By Lindsey Quinn
One hundred fifty five miles across China’s Gobi Desert…
A hundred more through the muggy heat in Louisiana…
How far would you go to help children in need? For Mike Epler, the answer is 255 grueling miles.
Mike Epler’s relationship with Children International began nearly 10 years ago and over 10,000 miles from his current California home when he met sponsor Kristen Palana while both were volunteering in Africa.
Inspired by Kristen’s stories of sponsorship, Mike became a CI champion. He sponsored Innocent, a young boy from Lusaka, Zambia, who had lost his father. He also became involved with Aura’s House – the crowd-sourced fundraising website Kristen founded, maintaining different web pages, marketing the site and working on community projects. One notable achievement was the 2006 project to build a classroom in the Philippines. “This was a very large project: it was double the size of any of the projects [Aura’s House] had ever done. So that was a stretch for people to accept that we could get that high. But we achieved it, and the town celebrated and had a day event around it. It was real rewarding to see that kind of excitement at the town.”Listen as Mike describes sponsoring Innocent. Hear Mike talk about why he chose UALR.
A large-scale project like the Philippines classroom was on Mike’s mind when he signed up for Racing the Planet’s Gobi March, a 250K (155 miles) race through the Chinese desert. Mike knew he wanted to use the race to inspire donations for Children International, but he decided to do things a little differently. “Each of the runners [is] from a different country, and we wear our country flag on our clothes each day as we run. So, I wanted to pick a U.S. project to support. Aura’s House has done a lot of international projects, but we hadn’t done many U.S. ones, so I asked Children International to identify something that we could do in the U.S. [… ] I picked the dental project at UALR.”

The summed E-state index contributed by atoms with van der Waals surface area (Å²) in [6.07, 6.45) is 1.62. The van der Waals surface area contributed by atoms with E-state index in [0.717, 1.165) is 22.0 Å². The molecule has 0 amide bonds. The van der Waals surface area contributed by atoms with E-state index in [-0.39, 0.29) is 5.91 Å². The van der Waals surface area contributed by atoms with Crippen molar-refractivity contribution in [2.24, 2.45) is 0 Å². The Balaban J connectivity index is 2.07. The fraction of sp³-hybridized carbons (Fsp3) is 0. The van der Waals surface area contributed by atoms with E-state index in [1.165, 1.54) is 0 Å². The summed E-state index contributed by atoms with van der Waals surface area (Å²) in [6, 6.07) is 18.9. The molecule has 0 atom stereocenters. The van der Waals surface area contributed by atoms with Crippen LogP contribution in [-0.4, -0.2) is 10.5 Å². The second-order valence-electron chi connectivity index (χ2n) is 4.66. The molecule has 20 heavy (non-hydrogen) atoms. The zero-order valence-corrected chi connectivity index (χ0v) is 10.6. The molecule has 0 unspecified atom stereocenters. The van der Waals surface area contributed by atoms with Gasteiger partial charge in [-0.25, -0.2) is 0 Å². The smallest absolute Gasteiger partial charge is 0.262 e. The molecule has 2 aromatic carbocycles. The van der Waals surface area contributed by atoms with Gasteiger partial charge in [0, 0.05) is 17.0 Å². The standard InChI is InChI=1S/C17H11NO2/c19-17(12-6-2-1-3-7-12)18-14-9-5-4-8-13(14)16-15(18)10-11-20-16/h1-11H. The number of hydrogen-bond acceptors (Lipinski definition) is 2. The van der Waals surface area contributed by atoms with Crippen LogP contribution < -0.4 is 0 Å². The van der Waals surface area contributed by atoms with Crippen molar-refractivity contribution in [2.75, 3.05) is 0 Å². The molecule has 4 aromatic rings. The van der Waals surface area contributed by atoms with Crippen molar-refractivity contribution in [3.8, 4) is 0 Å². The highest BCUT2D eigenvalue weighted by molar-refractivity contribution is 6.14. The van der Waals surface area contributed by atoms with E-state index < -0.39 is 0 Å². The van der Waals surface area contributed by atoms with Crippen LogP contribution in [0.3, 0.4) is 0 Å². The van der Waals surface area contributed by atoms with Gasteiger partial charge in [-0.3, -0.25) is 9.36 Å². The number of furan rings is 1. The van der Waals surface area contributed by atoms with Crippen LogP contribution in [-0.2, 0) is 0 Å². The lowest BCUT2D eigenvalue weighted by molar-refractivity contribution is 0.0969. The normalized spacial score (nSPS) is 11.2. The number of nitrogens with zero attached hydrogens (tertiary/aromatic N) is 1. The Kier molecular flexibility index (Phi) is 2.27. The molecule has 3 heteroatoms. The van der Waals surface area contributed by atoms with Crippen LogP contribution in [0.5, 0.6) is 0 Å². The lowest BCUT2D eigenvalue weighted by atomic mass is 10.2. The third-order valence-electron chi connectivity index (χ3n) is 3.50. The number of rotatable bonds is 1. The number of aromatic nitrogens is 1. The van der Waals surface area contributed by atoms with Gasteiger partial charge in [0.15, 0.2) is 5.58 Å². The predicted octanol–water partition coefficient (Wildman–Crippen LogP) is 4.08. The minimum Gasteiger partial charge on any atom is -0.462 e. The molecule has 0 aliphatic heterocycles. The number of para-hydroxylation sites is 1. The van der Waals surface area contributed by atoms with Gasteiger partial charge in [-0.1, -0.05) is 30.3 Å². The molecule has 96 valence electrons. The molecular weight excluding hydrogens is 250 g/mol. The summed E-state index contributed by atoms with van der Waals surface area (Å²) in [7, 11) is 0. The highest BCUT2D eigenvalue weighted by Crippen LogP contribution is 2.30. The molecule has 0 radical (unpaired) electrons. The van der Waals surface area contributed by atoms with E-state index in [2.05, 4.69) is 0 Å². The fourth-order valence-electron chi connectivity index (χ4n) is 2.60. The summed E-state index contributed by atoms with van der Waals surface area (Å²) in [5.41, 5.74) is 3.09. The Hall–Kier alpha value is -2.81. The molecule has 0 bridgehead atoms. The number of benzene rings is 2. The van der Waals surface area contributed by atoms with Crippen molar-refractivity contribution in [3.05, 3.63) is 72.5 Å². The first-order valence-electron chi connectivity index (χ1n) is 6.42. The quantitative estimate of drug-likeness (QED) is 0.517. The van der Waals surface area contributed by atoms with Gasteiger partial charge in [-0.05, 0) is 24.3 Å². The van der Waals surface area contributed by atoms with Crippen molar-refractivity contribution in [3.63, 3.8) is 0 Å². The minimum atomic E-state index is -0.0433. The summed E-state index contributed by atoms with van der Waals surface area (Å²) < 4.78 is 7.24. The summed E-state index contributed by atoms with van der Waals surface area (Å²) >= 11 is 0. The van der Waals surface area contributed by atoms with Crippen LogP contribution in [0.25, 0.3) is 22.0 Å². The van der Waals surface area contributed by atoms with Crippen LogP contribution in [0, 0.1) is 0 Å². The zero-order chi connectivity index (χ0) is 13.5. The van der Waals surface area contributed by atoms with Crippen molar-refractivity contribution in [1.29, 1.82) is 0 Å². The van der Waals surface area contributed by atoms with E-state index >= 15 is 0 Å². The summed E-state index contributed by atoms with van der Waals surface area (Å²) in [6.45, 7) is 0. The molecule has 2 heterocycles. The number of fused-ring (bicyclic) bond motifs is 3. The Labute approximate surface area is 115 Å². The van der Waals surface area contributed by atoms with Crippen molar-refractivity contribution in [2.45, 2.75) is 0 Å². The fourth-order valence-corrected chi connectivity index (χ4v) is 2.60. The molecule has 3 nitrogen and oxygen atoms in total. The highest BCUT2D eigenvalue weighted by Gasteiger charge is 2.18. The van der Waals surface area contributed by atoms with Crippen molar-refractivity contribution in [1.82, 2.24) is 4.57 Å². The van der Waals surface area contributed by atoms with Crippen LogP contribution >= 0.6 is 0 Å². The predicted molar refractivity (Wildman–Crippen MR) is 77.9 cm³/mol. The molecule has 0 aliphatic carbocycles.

After selecting the project, Mike began preparing for the race. He hired trainer Terri Schneider to help him prepare for the rigors of a cross-country trek like the Gobi March. Over six months, Mike learned new types of running, worked on his speed, improved his technique for running hills, and slowly added weight to his pack.
In between daily 10-mile runs, Mike worked on his goal to help kids in Little Rock, Arkansas. He built a fundraising page on Aura’s House, which would be the nerve-center of his efforts. He worked with his employer, Bank of America, to make sure they would match his fundraising efforts. And Mike also established a challenge where he, too, would match $1 for every $1 donated, making a $1 donation turn into $3. Mike also got the word out to everyone he could – writing press releases, posting in his fraternity newsletter and getting Aura’s House listed as sponsor on the Racing the Planet website. Friends and family spread the word of his efforts; and Kristen even posted on LiftOne, which helped sponsors learn more about the race.
Soon it was time for him to fly around the world and face the Gobi. Over six stages, Mike successfully completed four marathons, one 50-mile race and a final 15K race.Hear more details on Mike’s training program and the race. Listen as Mike explains why special donations are so important.
The Gobi March was a grueling test of endurance and strength of will. Mike’s experiences are a fitting symbol for the challenges sponsored kids face when climbing out from the weight of poverty: the task can be arduous, demoralizing and exhausting. And like many sponsored children striving for their goals, Mike didn’t succeed on the first try: he successfully completed his running goal, but came up short on his fundraising efforts. A few months after the China race, he competed in the Cajun Coyote Run – another 100 miles, but this time through the bayous of Louisiana.
The many miles of Mike’s sponsorship are remarkable – and show how sponsors will go to any lengths to help a child.
We’re happy to report that Mike recently achieved his fundraising goal to provide dental supplies to 400 children in Little Rock, Arkansas. Visit www.aurashouse.com to learn more.